Unimpressed, CME live cattle futures are trading begrudgingly discount illustrating zero confidence that this week’s cash trade is anything but a fluke, believing instead that +$170 cannot be sustained going forward.
That is (almost) absolutely correct and the proper reply is, “So what?”
Demand Bear Lament
Unimpressed, CME live cattle futures are trading begrudgingly discount illustrating zero confidence that this week’s cash trade is anything but a fluke, believing instead that +$170 cannot be sustained going forward. In December it was the “big cattle on the front end coupled with small kills” argument contributing to bearish analysis but after this week’s difficulty securing “enough” market ready fed cattle with the grip of winter felt widely, it’s now, pretty much hands down, a demand bear lament.
The demand bear argument was a failed one in 2014 but since the various segments of this market- feeder, fed, wholesale and retail- are 10-30% higher than a year ago, it seems a safe and even logical bet for 2015.
Time to Restock
But January is a time of restocking depleted inventories for end users, changing the mix in the retail case with a greater emphasis on ground beef. As unhappy as the end user may be with a resumption of the uptrend in beef and cattle prices, offerings are limited and there is little choice but to pay up or do without. The “Super Bowl” effect was bullishly notable last year and will likely have influence this year too.
Brisk Negotiated Trade
Clean up at the feedyard level is said to be very good this week with the negotiated trade volume between 80k and 90k head up at least 20k from last week and putting packers in better shape than they were but not full. Expectations for this week’s kill were 550-555k area but have slipped to sub-550k with rumors of one major packer running reduced hours.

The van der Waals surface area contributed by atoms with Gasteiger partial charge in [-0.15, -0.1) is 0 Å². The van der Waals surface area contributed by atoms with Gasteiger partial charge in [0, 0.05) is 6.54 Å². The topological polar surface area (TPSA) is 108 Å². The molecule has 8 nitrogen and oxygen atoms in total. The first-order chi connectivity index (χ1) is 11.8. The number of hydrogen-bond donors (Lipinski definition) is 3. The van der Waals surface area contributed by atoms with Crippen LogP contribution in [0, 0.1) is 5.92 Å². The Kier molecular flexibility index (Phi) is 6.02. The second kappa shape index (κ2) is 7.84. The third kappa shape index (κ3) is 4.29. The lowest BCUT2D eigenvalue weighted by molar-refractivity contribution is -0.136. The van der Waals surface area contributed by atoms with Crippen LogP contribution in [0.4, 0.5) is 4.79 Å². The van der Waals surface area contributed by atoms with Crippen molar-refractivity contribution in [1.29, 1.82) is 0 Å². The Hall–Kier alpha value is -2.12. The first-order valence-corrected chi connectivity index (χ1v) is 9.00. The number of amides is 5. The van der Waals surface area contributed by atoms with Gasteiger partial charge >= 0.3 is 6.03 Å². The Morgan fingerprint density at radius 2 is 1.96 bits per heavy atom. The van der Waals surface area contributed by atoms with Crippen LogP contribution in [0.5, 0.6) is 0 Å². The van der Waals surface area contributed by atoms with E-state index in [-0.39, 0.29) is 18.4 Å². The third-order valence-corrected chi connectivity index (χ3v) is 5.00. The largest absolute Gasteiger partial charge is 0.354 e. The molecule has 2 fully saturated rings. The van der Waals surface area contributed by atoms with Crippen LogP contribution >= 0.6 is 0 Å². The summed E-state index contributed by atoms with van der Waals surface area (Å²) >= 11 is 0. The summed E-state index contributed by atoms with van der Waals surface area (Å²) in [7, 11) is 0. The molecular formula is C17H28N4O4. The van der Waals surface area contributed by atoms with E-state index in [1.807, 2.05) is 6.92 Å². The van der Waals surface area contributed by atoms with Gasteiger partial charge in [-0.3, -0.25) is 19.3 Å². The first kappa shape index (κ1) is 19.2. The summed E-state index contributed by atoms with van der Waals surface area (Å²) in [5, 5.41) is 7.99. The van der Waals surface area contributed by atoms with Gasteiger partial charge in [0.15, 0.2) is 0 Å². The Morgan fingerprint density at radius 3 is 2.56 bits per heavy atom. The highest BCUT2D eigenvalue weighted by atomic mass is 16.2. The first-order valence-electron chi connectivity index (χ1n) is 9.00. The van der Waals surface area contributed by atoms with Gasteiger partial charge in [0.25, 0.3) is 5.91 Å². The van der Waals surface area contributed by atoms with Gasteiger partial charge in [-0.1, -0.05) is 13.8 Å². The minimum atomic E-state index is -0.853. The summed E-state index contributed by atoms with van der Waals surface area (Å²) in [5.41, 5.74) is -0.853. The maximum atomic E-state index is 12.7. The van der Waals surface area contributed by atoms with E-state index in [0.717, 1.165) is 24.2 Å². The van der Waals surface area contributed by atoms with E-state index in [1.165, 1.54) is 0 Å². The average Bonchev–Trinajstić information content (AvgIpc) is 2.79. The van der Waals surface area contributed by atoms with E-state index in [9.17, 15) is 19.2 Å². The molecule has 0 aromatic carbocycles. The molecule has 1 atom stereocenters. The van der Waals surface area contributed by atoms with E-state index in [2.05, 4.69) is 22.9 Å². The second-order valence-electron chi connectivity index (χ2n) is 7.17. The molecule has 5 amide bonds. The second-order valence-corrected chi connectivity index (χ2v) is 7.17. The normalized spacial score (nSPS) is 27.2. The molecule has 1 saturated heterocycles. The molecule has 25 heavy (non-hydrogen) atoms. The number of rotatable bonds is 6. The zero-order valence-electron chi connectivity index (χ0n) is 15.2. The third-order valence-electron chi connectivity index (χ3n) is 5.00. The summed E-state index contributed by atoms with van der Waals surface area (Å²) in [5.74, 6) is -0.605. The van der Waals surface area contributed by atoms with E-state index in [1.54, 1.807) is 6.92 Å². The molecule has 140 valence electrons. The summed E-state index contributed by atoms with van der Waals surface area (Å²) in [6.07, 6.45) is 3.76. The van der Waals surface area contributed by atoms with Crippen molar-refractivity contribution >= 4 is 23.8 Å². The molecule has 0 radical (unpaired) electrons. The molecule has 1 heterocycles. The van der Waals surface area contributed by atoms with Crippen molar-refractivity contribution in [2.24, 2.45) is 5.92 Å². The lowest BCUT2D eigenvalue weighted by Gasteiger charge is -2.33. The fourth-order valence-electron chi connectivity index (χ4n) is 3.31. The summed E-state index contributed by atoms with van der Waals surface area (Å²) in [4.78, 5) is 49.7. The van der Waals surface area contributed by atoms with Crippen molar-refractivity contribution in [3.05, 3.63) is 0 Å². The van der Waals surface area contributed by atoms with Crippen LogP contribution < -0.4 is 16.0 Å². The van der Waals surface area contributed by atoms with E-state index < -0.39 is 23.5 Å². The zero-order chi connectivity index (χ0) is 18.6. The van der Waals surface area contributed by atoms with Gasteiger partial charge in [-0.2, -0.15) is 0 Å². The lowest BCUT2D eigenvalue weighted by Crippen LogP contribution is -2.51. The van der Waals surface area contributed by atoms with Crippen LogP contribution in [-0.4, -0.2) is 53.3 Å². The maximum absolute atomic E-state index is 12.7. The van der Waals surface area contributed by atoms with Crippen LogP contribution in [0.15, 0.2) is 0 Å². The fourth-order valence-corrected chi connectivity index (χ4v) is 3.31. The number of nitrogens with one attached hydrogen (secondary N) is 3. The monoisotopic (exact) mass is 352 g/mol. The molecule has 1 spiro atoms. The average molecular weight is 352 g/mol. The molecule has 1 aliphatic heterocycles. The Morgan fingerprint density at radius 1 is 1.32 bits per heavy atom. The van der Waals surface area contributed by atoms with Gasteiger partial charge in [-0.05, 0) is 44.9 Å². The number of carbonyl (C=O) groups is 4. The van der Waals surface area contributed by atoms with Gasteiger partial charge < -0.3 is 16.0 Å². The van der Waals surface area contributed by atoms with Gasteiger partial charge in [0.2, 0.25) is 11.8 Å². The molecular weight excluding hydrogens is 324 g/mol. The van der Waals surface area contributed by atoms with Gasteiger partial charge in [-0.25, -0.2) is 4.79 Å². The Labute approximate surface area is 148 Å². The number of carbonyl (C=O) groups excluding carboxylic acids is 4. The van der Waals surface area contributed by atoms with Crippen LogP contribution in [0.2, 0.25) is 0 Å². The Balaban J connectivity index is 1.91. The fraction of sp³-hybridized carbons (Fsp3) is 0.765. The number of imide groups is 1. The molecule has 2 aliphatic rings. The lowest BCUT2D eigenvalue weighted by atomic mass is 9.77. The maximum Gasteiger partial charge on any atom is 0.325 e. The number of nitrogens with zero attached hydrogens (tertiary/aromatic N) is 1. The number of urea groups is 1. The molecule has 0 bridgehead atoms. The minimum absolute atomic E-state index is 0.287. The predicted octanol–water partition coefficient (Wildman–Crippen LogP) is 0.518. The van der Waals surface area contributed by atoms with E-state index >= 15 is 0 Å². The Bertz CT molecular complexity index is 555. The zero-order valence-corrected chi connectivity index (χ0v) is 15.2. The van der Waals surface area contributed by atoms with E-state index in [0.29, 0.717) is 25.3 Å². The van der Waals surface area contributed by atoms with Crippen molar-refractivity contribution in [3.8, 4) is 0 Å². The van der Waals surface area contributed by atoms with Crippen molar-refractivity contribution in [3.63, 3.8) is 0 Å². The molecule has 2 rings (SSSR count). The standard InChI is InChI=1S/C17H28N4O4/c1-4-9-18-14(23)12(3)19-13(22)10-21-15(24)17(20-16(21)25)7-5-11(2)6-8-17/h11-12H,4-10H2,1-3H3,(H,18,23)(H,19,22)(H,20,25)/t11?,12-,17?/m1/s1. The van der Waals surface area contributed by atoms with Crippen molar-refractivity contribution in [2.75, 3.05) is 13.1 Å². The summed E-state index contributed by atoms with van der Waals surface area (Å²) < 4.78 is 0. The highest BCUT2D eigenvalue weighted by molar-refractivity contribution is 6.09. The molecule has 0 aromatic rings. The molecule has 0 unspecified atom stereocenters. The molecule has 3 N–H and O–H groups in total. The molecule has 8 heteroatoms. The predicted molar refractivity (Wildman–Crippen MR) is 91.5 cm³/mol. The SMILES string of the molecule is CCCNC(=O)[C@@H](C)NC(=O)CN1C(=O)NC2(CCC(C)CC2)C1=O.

CME Feeders Hold Gain While Fats Fail Again
Feeder cattle futures are also trading big discount, trailing the CME feeder index by $7 or more yet holding their triple digit gains today despite another sell-off in Feb and Apr LC. Feb LC finally managed to make a new high for the week only to fail yet again and dive back under $166 for the seventh trading day in a row. Is the market topping or coiling for another cash led push next week? As early as it is in January, it’s dangerous to underestimate the cash cattle or boxed beef market.
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Murray N. Rothbard was the father of what some call Radical Libertarianism or Anarcho-Capitalism which Hans-Hermann Hoppe described as “Rothbard’s unique contribution to the rediscovery of property and property rights as the common foundation of both economics and political philosophy, and the systematic reconstruction and conceptual integration of modern, marginalist economics and natural-law political philosophy into a unified moral science: libertarianism.”
This book applies the principles of this “unified moral science” to environmental and natural resource management issues.
The book started out life as an assigned reading list for a university level course entitled Environmental and Natural Resource Economics: The Austrian View.
As I began to prepare to teach the course, I quickly saw that there was a plethora of textbooks suitable for universal level courses dealing with environmental and natural resource economics. The only problem was that they were all based in mainstream neo-classical (or Keynesian) theory. I could find no single collection of material comprising a comprehensive treatment of environmental and natural resource economics based on Austrian Economic Theory.
However, I was able to find a large number of essays, monographs, papers delivered at professional meetings and published from a multitude of sources. This book is the result. It is composed of a collection of research reports and essays by reputable scientists, economists, and legal experts as well as private property and free market activists.
The book is organized into seven parts: I. Environmentalism: The New State Religion; II. The New State Religion Debunked; III. Introduction to Environmental and Natural Resource Economics; IV. Interventionism: Law and Regulation; V. Pollution and Recycling; VI. Property Rights: Planning, Zoning and Eminent Domain; and VII. Free Market Conservation. It also includes an elaborate Bibliography, References and Recommended Reading section including an extensive Annotated Bibliography of related and works on the subject.
The intellectual level of the individual works ranges from quite scholarly to informed editorial opinion.